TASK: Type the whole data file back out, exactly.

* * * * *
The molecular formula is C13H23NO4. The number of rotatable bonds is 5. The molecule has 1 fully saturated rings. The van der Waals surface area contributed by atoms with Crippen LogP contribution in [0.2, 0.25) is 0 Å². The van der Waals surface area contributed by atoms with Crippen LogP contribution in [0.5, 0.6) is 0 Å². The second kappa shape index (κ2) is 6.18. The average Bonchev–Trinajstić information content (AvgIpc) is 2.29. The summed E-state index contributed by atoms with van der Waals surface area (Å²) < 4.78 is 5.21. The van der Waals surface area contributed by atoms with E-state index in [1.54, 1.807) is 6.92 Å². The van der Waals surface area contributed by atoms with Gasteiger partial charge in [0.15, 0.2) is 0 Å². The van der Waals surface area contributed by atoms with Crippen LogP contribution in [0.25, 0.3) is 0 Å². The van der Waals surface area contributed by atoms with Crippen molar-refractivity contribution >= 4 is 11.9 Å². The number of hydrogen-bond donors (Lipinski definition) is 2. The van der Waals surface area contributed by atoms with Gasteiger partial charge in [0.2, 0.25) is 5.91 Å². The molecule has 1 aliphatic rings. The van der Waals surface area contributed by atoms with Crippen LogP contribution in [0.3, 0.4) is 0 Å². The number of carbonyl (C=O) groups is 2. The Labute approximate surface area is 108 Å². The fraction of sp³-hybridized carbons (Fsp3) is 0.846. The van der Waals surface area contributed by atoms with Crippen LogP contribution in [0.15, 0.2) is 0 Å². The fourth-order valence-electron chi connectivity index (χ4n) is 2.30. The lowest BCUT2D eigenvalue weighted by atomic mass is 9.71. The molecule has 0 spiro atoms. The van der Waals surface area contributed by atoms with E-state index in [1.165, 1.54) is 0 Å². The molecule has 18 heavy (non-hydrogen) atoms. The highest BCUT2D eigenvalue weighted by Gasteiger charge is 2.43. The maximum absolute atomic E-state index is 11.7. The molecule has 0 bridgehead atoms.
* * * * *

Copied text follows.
The molecular formula is C13H23NO4. The number of rotatable bonds is 5. The molecule has 1 fully saturated rings. The van der Waals surface area contributed by atoms with Crippen LogP contribution in [0.2, 0.25) is 0 Å². The van der Waals surface area contributed by atoms with Crippen LogP contribution in [0.5, 0.6) is 0 Å². The second kappa shape index (κ2) is 6.18. The average Bonchev–Trinajstić information content (AvgIpc) is 2.29. The summed E-state index contributed by atoms with van der Waals surface area (Å²) < 4.78 is 5.21. The van der Waals surface area contributed by atoms with E-state index in [1.54, 1.807) is 6.92 Å². The van der Waals surface area contributed by atoms with Gasteiger partial charge in [0.15, 0.2) is 0 Å². The van der Waals surface area contributed by atoms with Crippen LogP contribution in [0.25, 0.3) is 0 Å². The van der Waals surface area contributed by atoms with Crippen molar-refractivity contribution >= 4 is 11.9 Å². The number of hydrogen-bond donors (Lipinski definition) is 2. The van der Waals surface area contributed by atoms with Gasteiger partial charge in [0.2, 0.25) is 5.91 Å². The molecule has 1 aliphatic rings. The van der Waals surface area contributed by atoms with Crippen LogP contribution in [0.3, 0.4) is 0 Å². The number of carbonyl (C=O) groups is 2. The Labute approximate surface area is 108 Å². The fraction of sp³-hybridized carbons (Fsp3) is 0.846. The van der Waals surface area contributed by atoms with Crippen LogP contribution in [0.15, 0.2) is 0 Å². The fourth-order valence-electron chi connectivity index (χ4n) is 2.30. The lowest BCUT2D eigenvalue weighted by atomic mass is 9.71. The molecule has 0 spiro atoms. The van der Waals surface area contributed by atoms with E-state index in [1.165, 1.54) is 0 Å². The molecule has 18 heavy (non-hydrogen) atoms. The highest BCUT2D eigenvalue weighted by Gasteiger charge is 2.43. The maximum absolute atomic E-state index is 11.7. The molecule has 0 bridgehead atoms.